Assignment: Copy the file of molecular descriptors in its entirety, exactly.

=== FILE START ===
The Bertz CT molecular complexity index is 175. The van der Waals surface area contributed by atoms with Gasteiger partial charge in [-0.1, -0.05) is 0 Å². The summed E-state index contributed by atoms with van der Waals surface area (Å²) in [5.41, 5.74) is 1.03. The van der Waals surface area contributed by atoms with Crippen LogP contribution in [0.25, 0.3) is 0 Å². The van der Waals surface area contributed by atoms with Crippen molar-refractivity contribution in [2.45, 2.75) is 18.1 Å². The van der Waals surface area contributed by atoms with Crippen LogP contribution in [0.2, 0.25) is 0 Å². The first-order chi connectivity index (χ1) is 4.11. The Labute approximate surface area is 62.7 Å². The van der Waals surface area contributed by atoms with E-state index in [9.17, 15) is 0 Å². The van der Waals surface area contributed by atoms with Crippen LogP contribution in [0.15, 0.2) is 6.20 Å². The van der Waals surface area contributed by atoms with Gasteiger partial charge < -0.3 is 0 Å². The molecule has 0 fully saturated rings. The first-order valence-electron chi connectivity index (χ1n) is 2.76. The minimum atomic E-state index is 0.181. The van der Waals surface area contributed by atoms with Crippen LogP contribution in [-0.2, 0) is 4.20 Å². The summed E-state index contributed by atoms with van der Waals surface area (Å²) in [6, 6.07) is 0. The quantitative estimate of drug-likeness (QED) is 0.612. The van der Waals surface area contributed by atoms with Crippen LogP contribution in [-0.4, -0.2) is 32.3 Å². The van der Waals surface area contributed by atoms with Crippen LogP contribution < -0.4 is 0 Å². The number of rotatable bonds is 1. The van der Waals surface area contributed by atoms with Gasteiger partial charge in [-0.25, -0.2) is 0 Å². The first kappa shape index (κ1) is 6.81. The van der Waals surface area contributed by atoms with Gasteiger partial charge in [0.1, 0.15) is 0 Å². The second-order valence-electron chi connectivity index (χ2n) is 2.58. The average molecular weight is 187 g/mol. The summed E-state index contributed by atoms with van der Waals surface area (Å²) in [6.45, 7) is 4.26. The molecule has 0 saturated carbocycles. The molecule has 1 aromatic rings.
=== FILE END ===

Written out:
The Bertz CT molecular complexity index is 175. The van der Waals surface area contributed by atoms with Gasteiger partial charge in [-0.1, -0.05) is 0 Å². The summed E-state index contributed by atoms with van der Waals surface area (Å²) in [5.41, 5.74) is 1.03. The van der Waals surface area contributed by atoms with Crippen LogP contribution in [0.25, 0.3) is 0 Å². The van der Waals surface area contributed by atoms with Crippen molar-refractivity contribution in [2.45, 2.75) is 18.1 Å². The van der Waals surface area contributed by atoms with Crippen LogP contribution in [0.2, 0.25) is 0 Å². The first-order chi connectivity index (χ1) is 4.11. The Labute approximate surface area is 62.7 Å². The van der Waals surface area contributed by atoms with E-state index in [9.17, 15) is 0 Å². The van der Waals surface area contributed by atoms with Crippen LogP contribution in [0.15, 0.2) is 6.20 Å². The van der Waals surface area contributed by atoms with Gasteiger partial charge < -0.3 is 0 Å². The molecule has 0 fully saturated rings. The first-order valence-electron chi connectivity index (χ1n) is 2.76. The minimum atomic E-state index is 0.181. The van der Waals surface area contributed by atoms with Crippen LogP contribution in [-0.2, 0) is 4.20 Å². The summed E-state index contributed by atoms with van der Waals surface area (Å²) in [6, 6.07) is 0. The quantitative estimate of drug-likeness (QED) is 0.612. The van der Waals surface area contributed by atoms with Crippen LogP contribution in [-0.4, -0.2) is 32.3 Å². The van der Waals surface area contributed by atoms with Crippen LogP contribution < -0.4 is 0 Å². The number of rotatable bonds is 1. The van der Waals surface area contributed by atoms with Gasteiger partial charge in [-0.25, -0.2) is 0 Å². The first kappa shape index (κ1) is 6.81. The van der Waals surface area contributed by atoms with Gasteiger partial charge in [0.1, 0.15) is 0 Å². The second-order valence-electron chi connectivity index (χ2n) is 2.58. The average molecular weight is 187 g/mol. The summed E-state index contributed by atoms with van der Waals surface area (Å²) in [6.45, 7) is 4.26. The molecule has 0 saturated carbocycles. The molecule has 1 aromatic rings.